• Benchmarking Parallels, Fusion, and VirtualBox Against Boot Camp – The Mac Observer – In light of our recent tests, there should be no surprises in today’s results. Users who need the absolute best performance should natively boot Windows using Boot Camp. Those who want a compromise between performance and convenience should consider Parallels 8 or Fusion 5, although Parallels 8 holds a performance advantage in most tests.

Links for August 30th through September 1st

Links for March 6th through March 20th

Links for February 17th through February 19th

  • Groklaw – Oracle Drops Final Claim in Patent ‘476 and Google Moves to Strike Portions of 3rd Oracle Damages Report ~pj – I feel very much the same about Oracle's patents, and I have from the start wondered if any of them are valid, let alone worth millions in damages. So, to me, the risk has been very much on Oracle's side, that it might lose all its patents in this case.
  • The Great Web Framework Shootout | Curia – Welcome to the great web framework shootout. On this page you will find benchmark results comparing the performance of a few of the most popular F/OSS web frameworks in use today.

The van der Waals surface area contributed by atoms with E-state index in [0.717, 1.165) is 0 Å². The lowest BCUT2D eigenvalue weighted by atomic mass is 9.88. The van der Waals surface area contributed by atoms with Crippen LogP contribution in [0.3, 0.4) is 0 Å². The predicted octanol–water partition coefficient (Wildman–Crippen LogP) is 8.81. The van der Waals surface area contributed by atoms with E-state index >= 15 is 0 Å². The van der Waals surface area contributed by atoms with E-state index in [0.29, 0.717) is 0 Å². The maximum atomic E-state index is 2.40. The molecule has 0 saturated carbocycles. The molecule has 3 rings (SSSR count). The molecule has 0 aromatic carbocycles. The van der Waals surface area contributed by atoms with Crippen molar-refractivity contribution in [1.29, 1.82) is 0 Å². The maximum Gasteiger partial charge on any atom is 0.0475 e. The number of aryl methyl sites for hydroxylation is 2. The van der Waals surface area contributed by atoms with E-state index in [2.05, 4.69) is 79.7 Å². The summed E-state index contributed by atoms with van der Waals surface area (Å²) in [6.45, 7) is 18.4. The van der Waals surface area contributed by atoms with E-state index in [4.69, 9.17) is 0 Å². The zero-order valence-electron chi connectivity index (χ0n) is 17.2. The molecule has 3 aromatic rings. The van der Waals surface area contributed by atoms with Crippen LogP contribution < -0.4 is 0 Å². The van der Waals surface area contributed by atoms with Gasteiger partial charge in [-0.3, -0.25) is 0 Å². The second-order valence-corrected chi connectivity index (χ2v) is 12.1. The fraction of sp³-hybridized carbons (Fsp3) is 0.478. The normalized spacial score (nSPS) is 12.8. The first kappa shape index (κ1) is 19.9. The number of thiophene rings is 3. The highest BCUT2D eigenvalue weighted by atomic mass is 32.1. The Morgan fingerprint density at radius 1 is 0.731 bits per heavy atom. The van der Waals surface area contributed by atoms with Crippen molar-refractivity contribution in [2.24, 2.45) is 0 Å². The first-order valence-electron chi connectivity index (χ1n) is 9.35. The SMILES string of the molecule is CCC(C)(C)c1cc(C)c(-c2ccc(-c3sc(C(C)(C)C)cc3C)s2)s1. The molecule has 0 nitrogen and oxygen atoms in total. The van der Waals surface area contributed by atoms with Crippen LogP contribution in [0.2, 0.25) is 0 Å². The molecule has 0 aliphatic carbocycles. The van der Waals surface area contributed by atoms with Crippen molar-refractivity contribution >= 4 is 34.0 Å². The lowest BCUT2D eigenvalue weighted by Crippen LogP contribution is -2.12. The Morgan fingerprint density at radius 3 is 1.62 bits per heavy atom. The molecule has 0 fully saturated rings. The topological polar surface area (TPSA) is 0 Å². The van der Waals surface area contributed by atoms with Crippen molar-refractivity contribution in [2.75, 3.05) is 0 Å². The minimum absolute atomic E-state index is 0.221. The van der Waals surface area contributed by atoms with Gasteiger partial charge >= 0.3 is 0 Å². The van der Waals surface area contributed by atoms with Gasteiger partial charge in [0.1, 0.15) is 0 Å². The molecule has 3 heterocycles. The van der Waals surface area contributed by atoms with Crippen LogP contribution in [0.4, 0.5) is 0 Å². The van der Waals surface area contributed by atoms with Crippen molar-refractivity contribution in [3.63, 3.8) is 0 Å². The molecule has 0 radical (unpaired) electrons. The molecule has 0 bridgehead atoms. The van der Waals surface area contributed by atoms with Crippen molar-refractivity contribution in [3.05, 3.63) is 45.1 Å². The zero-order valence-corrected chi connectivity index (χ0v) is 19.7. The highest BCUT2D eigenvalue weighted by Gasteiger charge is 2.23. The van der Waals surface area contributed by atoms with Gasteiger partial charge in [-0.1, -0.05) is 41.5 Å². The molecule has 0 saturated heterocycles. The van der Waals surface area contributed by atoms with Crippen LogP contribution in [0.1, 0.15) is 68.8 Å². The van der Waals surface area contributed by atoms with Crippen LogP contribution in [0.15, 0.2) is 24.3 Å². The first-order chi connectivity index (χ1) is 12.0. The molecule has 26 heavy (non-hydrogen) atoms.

• Online Text to Speech | ReadSpeaker – Get a spoken version of your online content so that your users can listen to what you have to say.
  • The NoSQL movement – How to think about choosing a database. – For years, the relational default has kept developers from understanding their real back-end requirements. The NoSQL movement has given us the opportunity to explore what we really require from our databases, and to find out what we already knew: there is no one-size-fits-all solution.
  • Agile Succeeds Three Times More Often | Mike Cohn’s Blog – The agile process is the universal remedy for software development project failure. Software applications developed through the agile process have three times the success rate of the traditional waterfall method and a much lower percentage of time and cost overruns
  • How to Analyze Java Thread Dumps | CUBRID Blog – Here I will explain what threads are in Java, their types, how they are created, how to manage them, how you can dump threads from a running application, and finally how you can analyze them and determine the bottleneck or blocking threads. This article is a result of long experience in Java application debugging.
  • MIT OpenCourseWare | Economics – Principles of Microeconomics – Principles of Microeconomics is an introductory undergraduate course that teaches the fundamentals of microeconomics. This course introduces microeconomic concepts and analysis, supply and demand analysis, theories of the firm and individual behavior, competition and monopoly, and welfare economics
  • Jease – The Java CMS with Ease – Jease is an Open Source Content-Management-System which is driven by the power of Java. Jease means "Java with Ease", so Jease promises to keep simple things simple and the hard things (j)easy.
  • GroupBy in MongoDB – Operations in the New Aggregation Framework – In version 2.1, MongoDB is introducing a new aggregation framework that will make it much easier to obtain the kind of results SQL group-by is used for, without having to write custom JavaScript.